U.S. investor optimism about the nation's investing climate jumped markedly in the first quarter to hit a new record since 2000, found a latest Gallup poll.
The Wells Fargo/Gallup Investor and Retirement Optimism Index, which was based on questions asked Feb. 10-19 on the Gallup Daily tracking survey, stands at +126, up from +96 in the fourth quarter of 2016 and +40 a year ago.
This is a new record since the index hit +130 in November 2000, toward the end of the Internet boom, Gallup said.
The survey reflects the views of U.S. investors with 10,000 U.S. dollars or more invested in stocks, bonds or mutual funds, it said.
The Wells Fargo/Gallup Investor and Retirement Optimism Index reflects two aspects of investor confidence encompassing seven different measures.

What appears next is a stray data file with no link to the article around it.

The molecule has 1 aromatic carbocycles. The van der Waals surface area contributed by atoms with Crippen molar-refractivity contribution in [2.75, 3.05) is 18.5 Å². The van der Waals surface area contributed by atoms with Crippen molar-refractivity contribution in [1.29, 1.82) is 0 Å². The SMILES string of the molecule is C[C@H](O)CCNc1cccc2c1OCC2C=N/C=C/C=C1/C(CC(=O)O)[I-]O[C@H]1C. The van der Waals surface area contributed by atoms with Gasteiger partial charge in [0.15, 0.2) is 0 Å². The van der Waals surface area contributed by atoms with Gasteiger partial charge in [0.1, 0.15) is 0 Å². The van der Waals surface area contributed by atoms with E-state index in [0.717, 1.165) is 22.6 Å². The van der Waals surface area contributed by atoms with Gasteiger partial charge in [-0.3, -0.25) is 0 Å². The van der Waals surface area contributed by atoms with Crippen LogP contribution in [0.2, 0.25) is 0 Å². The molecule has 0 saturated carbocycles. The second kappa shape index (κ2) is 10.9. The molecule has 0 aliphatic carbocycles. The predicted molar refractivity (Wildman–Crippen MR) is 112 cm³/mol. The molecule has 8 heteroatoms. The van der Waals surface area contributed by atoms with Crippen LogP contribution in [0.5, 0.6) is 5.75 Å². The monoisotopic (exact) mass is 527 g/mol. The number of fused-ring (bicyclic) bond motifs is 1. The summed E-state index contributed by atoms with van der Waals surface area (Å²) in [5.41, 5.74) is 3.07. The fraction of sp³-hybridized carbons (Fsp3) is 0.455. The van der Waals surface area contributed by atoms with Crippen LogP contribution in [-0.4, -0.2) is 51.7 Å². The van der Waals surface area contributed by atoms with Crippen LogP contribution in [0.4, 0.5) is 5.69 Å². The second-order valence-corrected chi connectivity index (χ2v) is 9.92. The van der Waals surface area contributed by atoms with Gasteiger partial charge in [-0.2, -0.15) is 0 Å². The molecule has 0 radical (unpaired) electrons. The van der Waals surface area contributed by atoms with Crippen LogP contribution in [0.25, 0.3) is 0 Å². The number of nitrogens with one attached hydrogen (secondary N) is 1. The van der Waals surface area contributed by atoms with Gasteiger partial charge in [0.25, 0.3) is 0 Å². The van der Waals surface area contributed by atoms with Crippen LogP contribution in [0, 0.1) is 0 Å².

Investors' outlook for four aspects of the economy includes the stock market, economic growth, unemployment and inflation.
The poll showed investor optimism has improved on all the measures but rose the most on the stock market (with net confidence up 15 points) and economic growth (up 11 points).
"This likely reflects the market reaching a new record high in February, as well as the broader improvement in the public's attitudes about the economy evident since the presidential election," Gallup said.
Enhanced confidence among investors in economic growth may be based partly on some investors' happiness with the outcome of last November's presidential election, rather than tangible factors aiding their wallet, Gallup noted.
It showed that confidence among U.S. investors who identify as or lean Republican rose 55 points this quarter, compared to only 15 points among Democrats.
U.S. President Donald Trump, a no-nonsense billionaire-turned politician, has vowed to prioritize economic growth and job creation under his rule.